6. You Learn About Mental Health
In a peer support group, a counselor is essential for mediating the session. While they listen to you and give you advice, they also provide practical knowledge. A counselor may dive into what mental health is and how your addiction gets intertwined with it. Learning about mental health may encourage your fellow peers to talk about their problems. You may know more about mental health and even seek out active counseling.
7. You Get More Resources
You never know who may be the researcher of the group. While you sit and discuss addiction, there are always peers who research more on addiction. They may bring it up during sessions and even bring books with them. The resources may help you learn more about yourself and your addiction. You may even know why addiction happens in the first place. Knowledge is power. The more you’re informed about problems associated with addiction, the more you can help yourself.
8. You May Find A Friend
Don’t think that you’re going to a session to get treated. You may even find friends in the group you attend. So when you leave your support group, you can still enjoy their company. Friends from a support group can also help you monitor your food and drink. You can ask them to go with you to events where they serve alcohol, so you don’t drink. You get a chance to make new memories and replace your horrible addiction ones.
What Are The Different Types Of Support Groups?
There isn’t one type of support group, and not everyone is comfortable speaking to a large group. At the same time, there are multiple versions of support groups. So when you check into a support group, you can find what you’re looking for right away. Here are some of the support groups you should look into:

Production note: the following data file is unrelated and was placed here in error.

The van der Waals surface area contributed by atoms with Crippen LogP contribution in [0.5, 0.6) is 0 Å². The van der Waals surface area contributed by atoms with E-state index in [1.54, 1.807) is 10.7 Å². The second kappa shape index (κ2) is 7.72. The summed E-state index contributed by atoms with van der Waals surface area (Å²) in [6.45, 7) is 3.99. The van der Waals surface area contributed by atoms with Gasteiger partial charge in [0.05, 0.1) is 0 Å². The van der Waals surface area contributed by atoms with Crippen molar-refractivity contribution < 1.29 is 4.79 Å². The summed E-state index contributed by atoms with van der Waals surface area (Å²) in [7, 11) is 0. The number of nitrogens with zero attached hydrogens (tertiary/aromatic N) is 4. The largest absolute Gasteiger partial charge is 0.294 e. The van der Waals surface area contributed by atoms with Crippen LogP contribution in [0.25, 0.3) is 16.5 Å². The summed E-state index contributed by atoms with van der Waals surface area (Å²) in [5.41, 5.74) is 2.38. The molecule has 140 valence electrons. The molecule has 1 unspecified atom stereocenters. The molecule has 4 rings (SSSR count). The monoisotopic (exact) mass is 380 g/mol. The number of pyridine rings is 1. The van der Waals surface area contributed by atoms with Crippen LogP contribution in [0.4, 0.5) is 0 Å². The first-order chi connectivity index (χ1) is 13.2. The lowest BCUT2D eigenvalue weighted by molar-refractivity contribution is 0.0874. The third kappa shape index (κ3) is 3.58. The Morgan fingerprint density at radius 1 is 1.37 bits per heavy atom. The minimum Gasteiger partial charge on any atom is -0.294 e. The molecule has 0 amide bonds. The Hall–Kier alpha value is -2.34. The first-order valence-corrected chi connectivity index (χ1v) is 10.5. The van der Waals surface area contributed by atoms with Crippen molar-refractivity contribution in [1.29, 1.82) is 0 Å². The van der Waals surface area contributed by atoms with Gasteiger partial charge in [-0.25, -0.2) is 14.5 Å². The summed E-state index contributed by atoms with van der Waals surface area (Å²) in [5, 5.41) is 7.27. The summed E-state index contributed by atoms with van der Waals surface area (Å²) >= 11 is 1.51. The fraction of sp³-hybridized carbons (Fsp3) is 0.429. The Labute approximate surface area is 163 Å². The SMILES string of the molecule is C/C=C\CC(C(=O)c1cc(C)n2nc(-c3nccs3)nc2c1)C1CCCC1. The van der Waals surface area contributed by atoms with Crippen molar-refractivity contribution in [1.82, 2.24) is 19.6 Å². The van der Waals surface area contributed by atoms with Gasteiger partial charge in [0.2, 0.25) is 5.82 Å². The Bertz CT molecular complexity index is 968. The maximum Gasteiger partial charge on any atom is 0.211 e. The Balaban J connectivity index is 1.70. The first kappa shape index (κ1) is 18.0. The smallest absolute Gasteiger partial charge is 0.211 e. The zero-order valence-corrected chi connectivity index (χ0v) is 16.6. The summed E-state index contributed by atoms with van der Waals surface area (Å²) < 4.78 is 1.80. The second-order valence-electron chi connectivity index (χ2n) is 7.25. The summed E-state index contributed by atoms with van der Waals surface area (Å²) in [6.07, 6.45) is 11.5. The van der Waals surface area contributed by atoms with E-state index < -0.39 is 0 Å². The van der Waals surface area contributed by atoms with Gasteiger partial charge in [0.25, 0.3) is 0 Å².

- Self-Help Groups. Trained peers run these groups to focus on bonding with people. You get a chance to share your experiences with other people. You even tap into the emotional and educational aspects of your problems. There is no limit to how big a group is.
- One-on-One Support. If you aren’t comfortable with a large group setting, a one-on-one session may help you see beyond your perspective. You can set goals for yourself and discuss with your friend how you can achieve them.
- Online Forums. You don’t need to limit yourself to a physical group. There are groups online that can work just as well. You can find a server that connects you with other people. Online forums can function as online chats, video chatting, and even a question and answer session. You can start a group thread and invite people to leave comments. If you feel like talking, there are video chats available for you.
Addiction is not easy to carry on in the long run as you may struggle to give up old habits. One way to battle addiction is to join a peer support group. You learn more about addiction, mental health, and even coping mechanisms. At the same time, you find support, shared experiences, and a friend as you work on recovering. In the long run, having help pays off. As a result, you may find the help you need to recover. So if you’re struggling with addiction, you may need to look into peer support. See related article here.